Neatly bridges the gap between board books and more complex seek-and-find titles.

LOOKY LOOKY

DISCOVER YOUR WORLD

From the Looky Looky Little One series

From the prolific board-book creator, a picture book that teaches young preschoolers to notice details.

Two double-page spreads introduce each section’s theme. A third (and in one case fourth) spread is devoted to a specific object: pigs for the farm, seahorses for the sea, and airplanes for things that go. Nine animals appear on the first spread of the baby-animals section before spreads focusing on giraffes and elephants. The seek-and-find activities grow increasingly challenging, as the differences become ever more subtle. Instructions set in white text within one large, colored dot on each spread begin “looky looky.” Clues in four smaller dots per spread point to sometimes silly features in the illustrations, such as a pig with a mustache. Occasional clues challenge emergent readers to find words printed on the page. The generous square format allows plenty of room for details in the pictures to stand out. Animals and objects outlined in Magsamen’s trademark applique-style faux stitching are clear against solid backgrounds. Cloying and clunky rhymes that open and close the book come across as unnecessary filler given the self-explanatory nature of the seek-and-find activity.

Neatly bridges the gap between board books and more complex seek-and-find titles. (Picture book. 3-6)

Pub Date: Aug. 4, 2020

ISBN: 978-1-72821-408-5

Page Count: 40

Publisher: Sourcebooks Wonderland

Review Posted Online: July 14, 2020

Kirkus Reviews Issue: Aug. 1, 2020

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Adults will do better skipping the book and talking with their children.

AN ABC OF EQUALITY

Social-equity themes are presented to children in ABC format.

Terms related to intersectional inequality, such as “class,” “gender,” “privilege,” “oppression,” “race,” and “sex,” as well as other topics important to social justice such as “feminism,” “human being,” “immigration,” “justice,” “kindness,” “multicultural,” “transgender,” “understanding,” and “value” are named and explained. There are 26 in all, one for each letter of the alphabet. Colorful two-page spreads with kid-friendly illustrations present each term. First the term is described: “Belief is when you are confident something exists even if you can’t see it. Lots of different beliefs fill the world, and no single belief is right for everyone.” On the facing page it concludes: “B is for BELIEF / Everyone has different beliefs.” It is hard to see who the intended audience for this little board book is. Babies and toddlers are busy learning the names for their body parts, familiar objects around them, and perhaps some basic feelings like happy, hungry, and sad; slightly older preschoolers will probably be bewildered by explanations such as: “A value is an expression of how to live a belief. A value can serve as a guide for how you behave around other human beings. / V is for VALUE / Live your beliefs out loud.”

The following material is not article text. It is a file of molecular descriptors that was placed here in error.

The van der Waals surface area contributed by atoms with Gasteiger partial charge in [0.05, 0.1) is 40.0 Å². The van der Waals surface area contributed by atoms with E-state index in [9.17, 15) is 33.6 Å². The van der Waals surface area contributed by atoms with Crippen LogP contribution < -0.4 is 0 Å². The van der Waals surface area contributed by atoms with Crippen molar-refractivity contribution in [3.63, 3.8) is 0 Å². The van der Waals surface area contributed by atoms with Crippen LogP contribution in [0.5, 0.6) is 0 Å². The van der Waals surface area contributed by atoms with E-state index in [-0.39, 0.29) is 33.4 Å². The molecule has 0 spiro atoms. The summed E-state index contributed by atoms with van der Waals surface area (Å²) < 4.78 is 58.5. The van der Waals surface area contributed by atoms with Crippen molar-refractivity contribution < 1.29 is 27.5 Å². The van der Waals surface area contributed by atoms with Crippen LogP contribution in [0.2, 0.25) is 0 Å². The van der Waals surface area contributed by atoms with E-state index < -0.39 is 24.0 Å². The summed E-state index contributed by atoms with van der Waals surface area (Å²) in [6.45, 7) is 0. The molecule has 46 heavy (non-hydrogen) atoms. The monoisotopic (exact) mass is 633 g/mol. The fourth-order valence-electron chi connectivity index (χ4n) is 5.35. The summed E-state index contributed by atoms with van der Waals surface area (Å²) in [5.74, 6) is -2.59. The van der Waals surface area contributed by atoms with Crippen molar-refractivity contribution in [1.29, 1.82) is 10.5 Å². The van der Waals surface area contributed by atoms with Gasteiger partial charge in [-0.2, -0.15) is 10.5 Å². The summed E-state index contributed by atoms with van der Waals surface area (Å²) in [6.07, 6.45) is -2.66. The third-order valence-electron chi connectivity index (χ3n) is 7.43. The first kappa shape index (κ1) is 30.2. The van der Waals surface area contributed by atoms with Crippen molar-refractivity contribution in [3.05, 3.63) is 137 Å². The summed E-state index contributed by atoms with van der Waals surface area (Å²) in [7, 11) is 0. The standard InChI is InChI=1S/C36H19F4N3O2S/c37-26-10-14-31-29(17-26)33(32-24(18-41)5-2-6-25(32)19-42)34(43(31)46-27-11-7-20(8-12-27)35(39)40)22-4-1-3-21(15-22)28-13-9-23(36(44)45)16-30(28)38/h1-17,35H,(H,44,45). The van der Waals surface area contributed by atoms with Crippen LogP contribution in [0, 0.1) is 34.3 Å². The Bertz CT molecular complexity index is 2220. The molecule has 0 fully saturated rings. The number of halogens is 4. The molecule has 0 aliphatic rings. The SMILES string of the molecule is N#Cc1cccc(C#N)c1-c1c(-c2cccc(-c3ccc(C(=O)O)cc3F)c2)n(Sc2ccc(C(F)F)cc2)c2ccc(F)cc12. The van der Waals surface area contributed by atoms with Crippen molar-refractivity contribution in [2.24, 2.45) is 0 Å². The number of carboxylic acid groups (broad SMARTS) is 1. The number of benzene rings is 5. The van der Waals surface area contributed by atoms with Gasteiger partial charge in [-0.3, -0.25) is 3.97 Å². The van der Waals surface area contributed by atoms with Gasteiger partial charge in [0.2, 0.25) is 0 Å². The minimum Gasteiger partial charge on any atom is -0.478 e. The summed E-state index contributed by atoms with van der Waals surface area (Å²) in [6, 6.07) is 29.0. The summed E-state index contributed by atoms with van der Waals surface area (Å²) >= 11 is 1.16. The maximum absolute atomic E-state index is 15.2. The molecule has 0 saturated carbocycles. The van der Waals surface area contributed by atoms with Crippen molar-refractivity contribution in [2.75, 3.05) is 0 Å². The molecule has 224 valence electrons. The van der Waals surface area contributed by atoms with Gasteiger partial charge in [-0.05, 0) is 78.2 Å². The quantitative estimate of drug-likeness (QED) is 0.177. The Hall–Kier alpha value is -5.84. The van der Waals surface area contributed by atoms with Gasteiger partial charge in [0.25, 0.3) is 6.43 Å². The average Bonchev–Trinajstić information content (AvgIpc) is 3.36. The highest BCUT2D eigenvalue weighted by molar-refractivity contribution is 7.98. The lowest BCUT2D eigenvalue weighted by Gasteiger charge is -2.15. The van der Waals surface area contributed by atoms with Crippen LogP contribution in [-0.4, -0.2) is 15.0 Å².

Adults will do better skipping the book and talking with their children. (Board book. 4-6)

Pub Date: Sept. 3, 2019

ISBN: 978-1-78603-742-8

Page Count: 52

Publisher: Frances Lincoln

Review Posted Online: Sept. 24, 2019

Kirkus Reviews Issue: Oct. 15, 2019

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Caregivers eager to expose their children to fine art have better choices than this.

ABCS OF ART

From “Apple” to “Zebra,” an alphabet of images drawn from museum paintings.

In an exhibition that recalls similar, if less parochial, ABCs from the Metropolitan Museum of Art (My First ABC, 2009) and several other institutions, Hahn presents a Eurocentric selection of paintings or details to illustrate for each letter a common item or animal—all printed with reasonable clarity and captioned with identifying names, titles, and dates. She then proceeds to saddle each with an inane question (“What sounds do you think this cat is making?” “Where can you find ice?”) and a clumsily written couplet that unnecessarily repeats the artist’s name: “Flowers are plants that blossom and bloom. / Frédéric Bazille painted them filling up this room!” She also sometimes contradicts the visuals, claiming that the horses in a Franz Marc painting entitled “Two Horses, 1912” are ponies, apparently to populate the P page. Moreover, her “X” is an actual X-ray of a Jean-Honoré Fragonard, showing that the artist repainted his subject’s face…interesting but not quite in keeping with the familiar subjects chosen for the other letters.

Caregivers eager to expose their children to fine art have better choices than this. (Informational picture book. 3-5)

Pub Date: Sept. 17, 2019

ISBN: 978-1-5107-4938-2

Page Count: 32

Publisher: Sky Pony Press

Review Posted Online: July 14, 2019

Kirkus Reviews Issue: Aug. 1, 2019

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